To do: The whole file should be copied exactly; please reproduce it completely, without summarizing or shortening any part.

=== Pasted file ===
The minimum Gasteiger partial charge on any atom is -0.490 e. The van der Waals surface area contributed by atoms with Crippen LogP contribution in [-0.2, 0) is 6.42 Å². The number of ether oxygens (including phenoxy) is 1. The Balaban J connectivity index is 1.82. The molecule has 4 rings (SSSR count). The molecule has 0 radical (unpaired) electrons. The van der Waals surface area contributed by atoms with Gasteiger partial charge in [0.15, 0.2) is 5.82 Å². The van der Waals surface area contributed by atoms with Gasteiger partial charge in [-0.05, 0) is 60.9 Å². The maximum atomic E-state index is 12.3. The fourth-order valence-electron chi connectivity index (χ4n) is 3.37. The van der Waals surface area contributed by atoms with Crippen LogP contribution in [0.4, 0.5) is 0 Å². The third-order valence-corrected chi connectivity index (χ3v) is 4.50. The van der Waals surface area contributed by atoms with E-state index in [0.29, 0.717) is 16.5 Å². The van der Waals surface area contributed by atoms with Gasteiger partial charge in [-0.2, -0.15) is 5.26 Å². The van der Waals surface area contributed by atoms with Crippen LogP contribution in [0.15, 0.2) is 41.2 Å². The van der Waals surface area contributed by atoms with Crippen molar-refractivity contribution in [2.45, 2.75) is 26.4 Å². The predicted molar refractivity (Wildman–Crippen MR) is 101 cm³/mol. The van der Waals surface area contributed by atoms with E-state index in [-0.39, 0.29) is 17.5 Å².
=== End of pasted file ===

The minimum Gasteiger partial charge on any atom is -0.490 e. The van der Waals surface area contributed by atoms with Crippen LogP contribution in [-0.2, 0) is 6.42 Å². The number of ether oxygens (including phenoxy) is 1. The Balaban J connectivity index is 1.82. The molecule has 4 rings (SSSR count). The molecule has 0 radical (unpaired) electrons. The van der Waals surface area contributed by atoms with Gasteiger partial charge in [0.15, 0.2) is 5.82 Å². The van der Waals surface area contributed by atoms with Gasteiger partial charge in [-0.05, 0) is 60.9 Å². The maximum atomic E-state index is 12.3. The fourth-order valence-electron chi connectivity index (χ4n) is 3.37. The van der Waals surface area contributed by atoms with Crippen LogP contribution in [0.4, 0.5) is 0 Å². The third-order valence-corrected chi connectivity index (χ3v) is 4.50. The van der Waals surface area contributed by atoms with E-state index in [0.29, 0.717) is 16.5 Å². The van der Waals surface area contributed by atoms with Gasteiger partial charge in [-0.2, -0.15) is 5.26 Å². The van der Waals surface area contributed by atoms with Crippen LogP contribution in [0.15, 0.2) is 41.2 Å². The van der Waals surface area contributed by atoms with Crippen molar-refractivity contribution in [2.45, 2.75) is 26.4 Å². The predicted molar refractivity (Wildman–Crippen MR) is 101 cm³/mol. The van der Waals surface area contributed by atoms with E-state index in [-0.39, 0.29) is 17.5 Å².